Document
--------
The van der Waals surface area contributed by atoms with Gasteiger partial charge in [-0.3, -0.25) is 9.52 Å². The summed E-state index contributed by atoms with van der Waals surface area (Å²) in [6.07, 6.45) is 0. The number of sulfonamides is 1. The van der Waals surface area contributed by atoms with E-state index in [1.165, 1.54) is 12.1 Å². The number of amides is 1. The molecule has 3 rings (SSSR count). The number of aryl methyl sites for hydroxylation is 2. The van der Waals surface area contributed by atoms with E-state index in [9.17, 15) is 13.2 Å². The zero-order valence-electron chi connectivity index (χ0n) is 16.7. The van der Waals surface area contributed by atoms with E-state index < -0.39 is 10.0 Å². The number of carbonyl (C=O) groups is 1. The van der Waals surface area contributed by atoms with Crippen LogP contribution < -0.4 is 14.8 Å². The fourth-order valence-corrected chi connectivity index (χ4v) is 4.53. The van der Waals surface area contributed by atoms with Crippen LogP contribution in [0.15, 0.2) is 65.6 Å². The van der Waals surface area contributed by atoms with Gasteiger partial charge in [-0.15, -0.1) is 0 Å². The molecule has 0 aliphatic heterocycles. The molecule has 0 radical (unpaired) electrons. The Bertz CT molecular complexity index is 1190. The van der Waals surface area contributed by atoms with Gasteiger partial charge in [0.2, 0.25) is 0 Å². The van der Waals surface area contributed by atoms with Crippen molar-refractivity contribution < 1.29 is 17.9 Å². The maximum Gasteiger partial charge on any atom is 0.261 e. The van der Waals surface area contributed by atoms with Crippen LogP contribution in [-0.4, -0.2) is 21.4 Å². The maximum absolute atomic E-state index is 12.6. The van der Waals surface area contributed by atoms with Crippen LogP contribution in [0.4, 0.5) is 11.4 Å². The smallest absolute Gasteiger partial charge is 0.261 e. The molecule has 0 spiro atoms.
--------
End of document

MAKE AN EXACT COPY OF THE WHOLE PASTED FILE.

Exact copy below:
The van der Waals surface area contributed by atoms with Gasteiger partial charge in [-0.3, -0.25) is 9.52 Å². The summed E-state index contributed by atoms with van der Waals surface area (Å²) in [6.07, 6.45) is 0. The number of sulfonamides is 1. The van der Waals surface area contributed by atoms with E-state index in [1.165, 1.54) is 12.1 Å². The number of amides is 1. The molecule has 3 rings (SSSR count). The number of aryl methyl sites for hydroxylation is 2. The van der Waals surface area contributed by atoms with E-state index in [9.17, 15) is 13.2 Å². The zero-order valence-electron chi connectivity index (χ0n) is 16.7. The van der Waals surface area contributed by atoms with E-state index < -0.39 is 10.0 Å². The number of carbonyl (C=O) groups is 1. The van der Waals surface area contributed by atoms with Crippen LogP contribution < -0.4 is 14.8 Å². The fourth-order valence-corrected chi connectivity index (χ4v) is 4.53. The van der Waals surface area contributed by atoms with Crippen LogP contribution in [0.15, 0.2) is 65.6 Å². The van der Waals surface area contributed by atoms with Gasteiger partial charge in [-0.15, -0.1) is 0 Å². The molecule has 0 aliphatic heterocycles. The molecule has 0 radical (unpaired) electrons. The Bertz CT molecular complexity index is 1190. The van der Waals surface area contributed by atoms with Gasteiger partial charge in [0.2, 0.25) is 0 Å². The van der Waals surface area contributed by atoms with Crippen molar-refractivity contribution < 1.29 is 17.9 Å². The maximum Gasteiger partial charge on any atom is 0.261 e. The van der Waals surface area contributed by atoms with Crippen LogP contribution in [-0.4, -0.2) is 21.4 Å². The maximum absolute atomic E-state index is 12.6. The van der Waals surface area contributed by atoms with Crippen LogP contribution in [0.4, 0.5) is 11.4 Å². The smallest absolute Gasteiger partial charge is 0.261 e. The molecule has 0 spiro atoms.